Solving national challenges using quantum technologies

The Australian Government has announced the opening of applications for a $36 million program to help capture the power and potential of quantum technologies to address nationally significant challenges and deliver a Future Made in Australia. 

The Critical Technologies Challenge Program (CTCP) will support Australia’s world-class quantum technology businesses to work with researchers and end-users to develop innovative solutions to market-led challenges of national significance.

The program will accelerate the path to commercialisation for quantum technologies from early-stage when private capital is hard to secure, and drive greater awareness and uptake of quantum technologies in Australia.

Minister for Industry and Science Ed Husic announced the opening of the first round of the program today at the Innovation Bay Inspire event, with a focus on four nationally significant challenges: 

  1. Optimise the performance, sustainability, and security of energy networks to help the transition to Net Zero.
  2. Improve medical imaging and medical sensors to support diagnosis, treatment of disease and monitoring activities inside the human body.
  3. Enhance communication with autonomous systems in varying environments.
  4. Optimise efficiency and reduce the impact of resource exploration, extraction, and mineral processing.

The program has two funding stages. Stage one will offer successful applicants up to $500,000 funding for feasibility projects. In Stage two, applicants with successful stage one feasibility projects will be invited to apply for up to an extra $5 million to develop technology demonstrator projects and proof of concept.

The Critical Technologies Challenge Program is a commitment of the first ever National Quantum Strategy released last year, and builds on previous quantum investments, including the creation of the Australian Centre for Quantum Growth, investments in Silicon Quantum Computing, and a partnership with Queensland Government and PsiQuantum to secure the world’s first fault-tolerant quantum computer in Australia and associated industry and research benefits.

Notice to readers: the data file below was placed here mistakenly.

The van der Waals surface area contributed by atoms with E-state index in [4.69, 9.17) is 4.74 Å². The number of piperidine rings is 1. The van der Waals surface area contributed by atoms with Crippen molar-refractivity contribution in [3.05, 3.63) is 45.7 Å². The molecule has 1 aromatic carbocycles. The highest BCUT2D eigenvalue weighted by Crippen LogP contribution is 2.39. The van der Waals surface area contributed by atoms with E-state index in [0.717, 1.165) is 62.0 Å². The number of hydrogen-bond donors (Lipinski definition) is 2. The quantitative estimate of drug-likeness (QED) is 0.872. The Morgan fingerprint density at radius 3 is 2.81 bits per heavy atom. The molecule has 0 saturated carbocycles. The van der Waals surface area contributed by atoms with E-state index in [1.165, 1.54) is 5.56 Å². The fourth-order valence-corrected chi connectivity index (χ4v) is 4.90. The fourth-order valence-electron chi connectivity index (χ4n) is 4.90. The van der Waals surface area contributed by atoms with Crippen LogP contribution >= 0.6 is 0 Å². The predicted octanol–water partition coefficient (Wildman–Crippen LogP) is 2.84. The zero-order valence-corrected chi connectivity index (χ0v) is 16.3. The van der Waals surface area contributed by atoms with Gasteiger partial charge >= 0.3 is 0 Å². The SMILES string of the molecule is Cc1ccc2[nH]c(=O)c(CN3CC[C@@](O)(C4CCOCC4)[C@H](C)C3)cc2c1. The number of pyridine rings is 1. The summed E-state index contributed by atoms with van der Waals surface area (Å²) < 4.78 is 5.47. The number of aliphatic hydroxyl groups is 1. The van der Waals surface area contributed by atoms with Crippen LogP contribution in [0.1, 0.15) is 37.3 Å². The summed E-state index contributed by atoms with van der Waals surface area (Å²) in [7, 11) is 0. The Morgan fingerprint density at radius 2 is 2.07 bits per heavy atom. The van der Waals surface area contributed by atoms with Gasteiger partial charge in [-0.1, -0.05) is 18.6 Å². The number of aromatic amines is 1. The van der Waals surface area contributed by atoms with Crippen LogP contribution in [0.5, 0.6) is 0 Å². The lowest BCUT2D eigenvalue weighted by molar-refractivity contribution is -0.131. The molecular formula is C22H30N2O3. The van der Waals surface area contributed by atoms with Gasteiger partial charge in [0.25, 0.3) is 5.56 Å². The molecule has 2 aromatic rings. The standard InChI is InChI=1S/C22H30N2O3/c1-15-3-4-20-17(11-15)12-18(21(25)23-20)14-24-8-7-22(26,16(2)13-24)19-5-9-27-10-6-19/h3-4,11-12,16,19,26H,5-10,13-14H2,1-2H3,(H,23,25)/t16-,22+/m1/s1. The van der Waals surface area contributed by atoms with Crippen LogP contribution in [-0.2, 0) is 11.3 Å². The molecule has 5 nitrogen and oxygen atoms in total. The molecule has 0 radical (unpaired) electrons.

This builds on additional sources of capital for quantum companies, including through the $15 billion National Reconstruction Fund (NRF) and $392 million Industry Growth Program. 

Grant applications for round one are open until Tuesday 2 July 5pm. 

More information is available at   

Quotes attributable to the Hon. Ed Husic, Minister for Industry and Science:

“Putting our world-leading quantum know how to work on our big national challenges will be a powerful demonstration of its value to the community.

“This program is another way we’re accelerating the development and adoption of quantum technologies in ways that have a practical impact.

“Whether it’s the Net Zero transition, better medical products, smarter autonomous systems or cleaner, more efficient mining operations, quantum technologies offer a powerful tool to do these things better.”